Why you might not get all your Nutrients from Food

NutritionEnergy

Why you might not get all your Nutrients from Food

Do you find it difficult to eat a variety of foods all the time? In between juggling work, family, study and everything else - how do you make sure your body is getting everything it needs?

A nutritious diet is extremely important to your overall health and wellbeing; but you don’t need us to tell you that.

Without vitamins and minerals, essential bodily functions such as growth and cell production cannot take place. There’s a whopping 13 essential vitamins that your body needs regularly.

Healthy lunch full of nutrients

However, more than a third of adult Australians don’t meet their nutritional requirements, and a poor diet is a leading cause of chronic disease and ill health in Australia.

Or you may be part of the two thirds of Aussies who do eat a healthy diet, but could still be missing out on nutrients in your food. There a few possible reasons for this, so let’s take a look at 5 reasons you may not be getting all your nutrients from food:

1. It can be difficult to sustain a perfectly balanced diet all the time

A staggering 99% of all Australian children, and 96% of Australian adults do not eat the RDI of vegetables, and more than 80% of the population over 9 years old don’t eat enough dairy.

Without sufficient fruits, vegetables and dairy in your diet, you’re missing out on essential vitamins and minerals such as vitamin A, C, E, zinc, calcium, magnesium, folic acid and phosphorus.

Remember the food pyramid you learned about in school? In order to get all your daily nutrients from food, you’ve got to eat varied foods from all of the 5 food groups. To jog your memory, that includes breads and cereals, fruit and vegetables, meat fish and eggs, legumes nuts and seeds, and milk, yoghurt and cheese.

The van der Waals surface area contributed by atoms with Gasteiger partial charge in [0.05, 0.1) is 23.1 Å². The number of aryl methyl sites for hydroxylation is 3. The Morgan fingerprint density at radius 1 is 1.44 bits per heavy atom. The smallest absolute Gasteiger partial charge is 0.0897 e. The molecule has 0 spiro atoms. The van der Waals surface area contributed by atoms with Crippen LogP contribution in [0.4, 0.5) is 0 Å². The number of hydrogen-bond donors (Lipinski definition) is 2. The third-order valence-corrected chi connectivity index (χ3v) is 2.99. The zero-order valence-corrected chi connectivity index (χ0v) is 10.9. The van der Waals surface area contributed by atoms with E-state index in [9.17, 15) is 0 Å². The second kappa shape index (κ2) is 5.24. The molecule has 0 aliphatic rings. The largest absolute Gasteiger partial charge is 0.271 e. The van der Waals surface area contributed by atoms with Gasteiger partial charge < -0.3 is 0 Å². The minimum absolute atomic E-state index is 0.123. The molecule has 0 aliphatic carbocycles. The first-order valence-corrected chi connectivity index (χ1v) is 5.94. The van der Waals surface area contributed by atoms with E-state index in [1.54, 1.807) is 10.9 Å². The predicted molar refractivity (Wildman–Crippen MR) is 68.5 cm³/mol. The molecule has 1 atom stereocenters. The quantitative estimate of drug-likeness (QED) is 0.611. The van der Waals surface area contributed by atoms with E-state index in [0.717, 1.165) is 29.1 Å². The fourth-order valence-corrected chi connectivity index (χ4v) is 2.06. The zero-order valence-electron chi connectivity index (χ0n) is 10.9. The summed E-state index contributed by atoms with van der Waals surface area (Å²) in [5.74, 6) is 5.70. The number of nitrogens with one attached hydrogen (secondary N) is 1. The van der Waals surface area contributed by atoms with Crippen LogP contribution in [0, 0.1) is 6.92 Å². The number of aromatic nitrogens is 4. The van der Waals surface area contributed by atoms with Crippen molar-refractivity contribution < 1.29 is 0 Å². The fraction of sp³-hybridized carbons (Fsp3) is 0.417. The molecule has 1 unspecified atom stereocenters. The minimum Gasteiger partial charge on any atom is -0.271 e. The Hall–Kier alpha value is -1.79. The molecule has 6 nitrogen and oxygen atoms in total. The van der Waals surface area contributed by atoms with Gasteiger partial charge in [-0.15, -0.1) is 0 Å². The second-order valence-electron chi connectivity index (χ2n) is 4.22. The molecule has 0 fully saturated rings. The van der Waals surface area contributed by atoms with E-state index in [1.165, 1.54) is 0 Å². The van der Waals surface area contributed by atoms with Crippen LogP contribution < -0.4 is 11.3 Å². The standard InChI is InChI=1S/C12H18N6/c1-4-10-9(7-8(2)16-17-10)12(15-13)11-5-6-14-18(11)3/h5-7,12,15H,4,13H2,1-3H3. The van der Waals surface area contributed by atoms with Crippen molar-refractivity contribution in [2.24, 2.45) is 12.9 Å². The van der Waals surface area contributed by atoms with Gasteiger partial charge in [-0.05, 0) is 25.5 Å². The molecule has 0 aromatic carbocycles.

This is no easy task! Life’s busy, and there will be days where you just can’t cover all 5 food groups, and this is why it’s really important to fill the ‘nutritional gaps’ with appropriate multivitamins. (alternative sentence: “this is why it’s really important to fill the ‘nutritional gaps’ with nutrients from food or supplements.”

2. It can be expensive to eat a healthy diet

It’s a commonly held belief that eating organically is better for your health.

One study found that fruits which were organically farmed contained more vitamins and antioxidants than those that were conventionally farmed.

But have you ever walked through a supermarket and noticed that the organic foods seem to be the most expensive? Well, it’s true. Organic foods almost always sell for a higher price than conventional products; as much as 80% higher for a basket of organic foods, compared to a basket of similar ‘regular’ foods.

Eating fresh healthy foods is expensive to buy and time consuming to prepare. Many people can’t afford to buy the organic foods, or are too busy to cook fresh meals all the time!